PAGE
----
Editor's note: This is a developing story. Shira Greer is a Collegian editor.
A coalition of Black University of Richmond students released a statement outlining demands for UR to improve Black student welfare on campus, with the condition that Black students would begin withdrawing from involvement at UR if progress on the demands is not made by April 1.
The first demand is renaming Mitchell-Freeman and Ryland halls to remove Douglas Southall Freeman and Robert Ryland's names because of their ties to slavery and segregation. The statement also calls for the reconsideration of the credit/no credit proposal previously rejected by the UR Faculty Senate and greater mental health consideration for students — specifically more days off and the creation of a financial program to help Black students receive mental health resources off-campus.
When the statement was published, there were 100 signatures from students. As of 5:15 p.m. on March 8, the statement had 495 signatures, including students of all class years, faculty, administrators and other community members.
If UR does not make a plan to meet the demands of the statement by April 1, Black seniors and other seniors will stop participating in task forces, fundraisers and student organizations, according to the statement. They will also cease contact with UR once they graduate. The statement also placed an April 15 deadline, saying that if UR did not release a plan to meet its demands by then, other non-senior students would disaffiliate from task forces, fundraisers and student organizations.
UR administration did not have a response to The Collegian's request to comment at the time of publication, Cynthia Price, associate vice president of media and public relations at UR, wrote in a March 8 email.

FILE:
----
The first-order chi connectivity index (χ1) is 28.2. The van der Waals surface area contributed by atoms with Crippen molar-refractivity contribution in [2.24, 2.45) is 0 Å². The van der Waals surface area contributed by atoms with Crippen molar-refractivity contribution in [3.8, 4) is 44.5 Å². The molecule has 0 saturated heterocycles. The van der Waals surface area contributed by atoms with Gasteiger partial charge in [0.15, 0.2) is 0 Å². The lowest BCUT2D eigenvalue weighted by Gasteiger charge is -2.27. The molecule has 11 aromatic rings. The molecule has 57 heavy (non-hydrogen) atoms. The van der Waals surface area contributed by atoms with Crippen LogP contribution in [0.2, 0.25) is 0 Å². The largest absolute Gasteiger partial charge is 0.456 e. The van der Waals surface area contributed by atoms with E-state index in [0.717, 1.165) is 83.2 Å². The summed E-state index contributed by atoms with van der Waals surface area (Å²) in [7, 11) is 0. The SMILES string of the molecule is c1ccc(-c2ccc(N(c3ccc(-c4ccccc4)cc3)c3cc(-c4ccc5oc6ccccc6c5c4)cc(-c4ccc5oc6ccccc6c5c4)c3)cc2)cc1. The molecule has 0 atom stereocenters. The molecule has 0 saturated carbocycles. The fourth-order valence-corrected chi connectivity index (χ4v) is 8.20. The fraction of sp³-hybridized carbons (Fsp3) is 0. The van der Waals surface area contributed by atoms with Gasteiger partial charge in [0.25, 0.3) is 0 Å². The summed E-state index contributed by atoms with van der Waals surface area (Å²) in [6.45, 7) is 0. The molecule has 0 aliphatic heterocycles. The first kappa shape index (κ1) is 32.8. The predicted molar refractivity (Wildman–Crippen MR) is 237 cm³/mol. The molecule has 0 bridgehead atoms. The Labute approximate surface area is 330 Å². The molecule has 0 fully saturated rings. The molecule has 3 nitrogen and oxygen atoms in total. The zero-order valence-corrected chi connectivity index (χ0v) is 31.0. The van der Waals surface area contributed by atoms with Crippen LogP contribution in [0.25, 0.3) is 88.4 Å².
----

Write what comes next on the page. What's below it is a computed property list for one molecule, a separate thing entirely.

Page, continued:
Senior Kayla Corbin was on the editing team of the Black student welfare statement and feels that the voices of Black students are undermined by UR, she said.
"The things that the university does to uphold white supremacy to continue and be a keystone of this university is offensive to the Black students who do so much work to create an equitable culture here,” she said.
Junior Jordyn Lofton, one of the statement's writers and president of the Black Student Alliance, said UR had taken credit for initiatives started by Black students without crediting the students who had done the work.
Lofton said, for example, when Crutcher announced Africana studies would be implemented in fall 2022, he did not name the five students that originally created the petition for an Africana studies department, who are Corbin, juniors Akeya Fortson-Brown, Shira Greer and Miquell Shaw and senior TJ Tann.
"In talking to my peers, they felt disrespected," Lofton said.
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On Feb. 17, Crutcher sent an email to the UR community with updates about the Making Excellence Inclusive initiatives. In the section of the email announcing that Africana studies would become available as a major or minor in the fall of 2022, Crutcher wrote:
"In spring 2020, five undergraduate students submitted a proposal calling on the University to create an Africana Studies academic program that 'truly reflect[s] the current scholarly landscape and promote[s] diversity of thought on campus.' Following nearly a year of campus dialogue, a faculty learning community led by Dr. Atiya Husain and Dr. Armond Townes submitted a formal proposal, the first step toward founding an Africana Studies academic program. In December, the School of Arts & Sciences faculty voted overwhelmingly in favor of a motion to create an Africana Studies academic program. This semester will mark the completion of this process, with the dean and provost’s endorsement of an Africana Studies academic program of study. Students will be able to begin majoring and minoring in Africana Studies in the fall of 2022."